There may be a strikingly benign explanation for the fact that Redmont's name appears on a list in the Moscow archives, says Svetlana Chervonnaya, a scholar and documentary producer in Russia. She suggests that Redmont may have been considered by the KGB as a "journalistic asset," someone used to obtain information and, more important, as an avenue for promoting the Soviet line in the media. The latter was of particular interest as early as the 1930s. "Most often, the journalists were not aware they dealt with intelligence operatives who were undercover as Soviet Embassy press officers or did not deal directly with the Soviets at all," says Chervonnaya. That was the case with Walter Lippmann, the Spies authors conclude. I. F. Stone, meanwhile, actively assisted the KGB, and Ernest Hemingway, according to the files, was given a code name "Argo" but never provided any information.
No one has ever been able to point to any information (secret or otherwise) that Redmont passed to Soviet handlers, nor is there evidence he ever took KGB money. Years of FBI surveillance turned up nothing, and bureau agents repeatedly asked that the investigation into him and his wife be closed. No one ever alleged that he had in any way compromised national security.
Redmont said in an interview last year when the Vassiliev documents surfaced that he "never understood why anyone would name me as a spy. I am not now a spy, and I have never been a spy." And he now says he's dismayed to have the issue dredged up after so many years. "It was a very sad and poisoned period in American history where an allegation was equivalent to a conviction. I'd like to think we've moved beyond that, but maybe we haven't," he says.
Soviet paranoia. The parade of declassified materials raises a larger and perhaps more important question for historians of Cold War spying. Namely, was it worth it? In another new Yale University Press book, Alger Hiss and the Battle for History, journalist Susan Jacoby agrees that Hiss was most likely guilty. Yet that fact is insufficient to justify the McCarthyism and self-destructive Red-baiting that ensued, she writes. The same could be said of the Redmont kerfuffle.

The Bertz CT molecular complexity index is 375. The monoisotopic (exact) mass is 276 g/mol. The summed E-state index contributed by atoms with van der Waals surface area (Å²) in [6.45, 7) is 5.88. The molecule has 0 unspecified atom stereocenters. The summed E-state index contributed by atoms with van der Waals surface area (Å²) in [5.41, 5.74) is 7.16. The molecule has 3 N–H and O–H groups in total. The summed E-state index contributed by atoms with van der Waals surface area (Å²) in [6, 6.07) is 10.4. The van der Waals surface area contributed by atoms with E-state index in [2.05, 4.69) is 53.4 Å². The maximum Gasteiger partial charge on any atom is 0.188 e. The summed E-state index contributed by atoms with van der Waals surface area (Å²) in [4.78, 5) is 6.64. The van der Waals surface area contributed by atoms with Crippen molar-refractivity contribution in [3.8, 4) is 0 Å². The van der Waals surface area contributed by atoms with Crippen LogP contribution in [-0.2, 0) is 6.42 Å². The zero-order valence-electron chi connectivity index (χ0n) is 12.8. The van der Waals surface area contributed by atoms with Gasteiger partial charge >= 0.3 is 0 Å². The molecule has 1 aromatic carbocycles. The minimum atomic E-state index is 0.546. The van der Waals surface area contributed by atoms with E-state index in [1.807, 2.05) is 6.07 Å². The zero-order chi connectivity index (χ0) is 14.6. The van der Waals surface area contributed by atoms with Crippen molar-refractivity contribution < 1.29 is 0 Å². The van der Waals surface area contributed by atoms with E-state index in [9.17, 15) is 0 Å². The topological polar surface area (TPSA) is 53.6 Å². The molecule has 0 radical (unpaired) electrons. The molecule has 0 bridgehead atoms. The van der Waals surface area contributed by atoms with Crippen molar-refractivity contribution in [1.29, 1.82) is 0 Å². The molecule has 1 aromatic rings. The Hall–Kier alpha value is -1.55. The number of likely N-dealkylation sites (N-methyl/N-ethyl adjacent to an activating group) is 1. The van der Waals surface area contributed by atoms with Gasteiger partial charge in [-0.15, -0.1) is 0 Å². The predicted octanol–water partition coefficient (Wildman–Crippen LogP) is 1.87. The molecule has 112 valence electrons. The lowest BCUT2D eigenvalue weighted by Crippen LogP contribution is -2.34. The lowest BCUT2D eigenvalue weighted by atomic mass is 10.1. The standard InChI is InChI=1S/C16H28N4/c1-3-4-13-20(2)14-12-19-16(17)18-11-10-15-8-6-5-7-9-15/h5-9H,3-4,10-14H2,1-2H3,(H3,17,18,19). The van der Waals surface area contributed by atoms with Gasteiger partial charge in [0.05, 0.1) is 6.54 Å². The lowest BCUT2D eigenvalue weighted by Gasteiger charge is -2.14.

If anything, scholars at a recent Smithsonian conference on Vassiliev's notebooks suggested, KGB reports to Stalin probably reassured the paranoid Soviet leader of the true intent of U.S. foreign policy. Much as mutually assured destruction with nuclear arsenals perversely calmed Cold War nuclear tensions, mutual spying may have reassured policymakers that they truly understood the other side.
Nonetheless, the Soviet Union exhausted considerable efforts to identify and detain suspected agents provocateurs and built a police state on a foundation of denouncers and gulags. The United States, meanwhile, had its own show trials and televised denunciations before the House Un-American Activities Committee and shattered often innocent lives with allegations and innuendo. Even if new evidence suggests that all the smoke was not without fire, McCarthyism remains in the lexicon as the embodiment of politically motivated character assassination. While spy hunts did catch some of the guilty, it is unclear if it was worth the cost to the innocent when nations turned on themselves for crimes both real and imagined.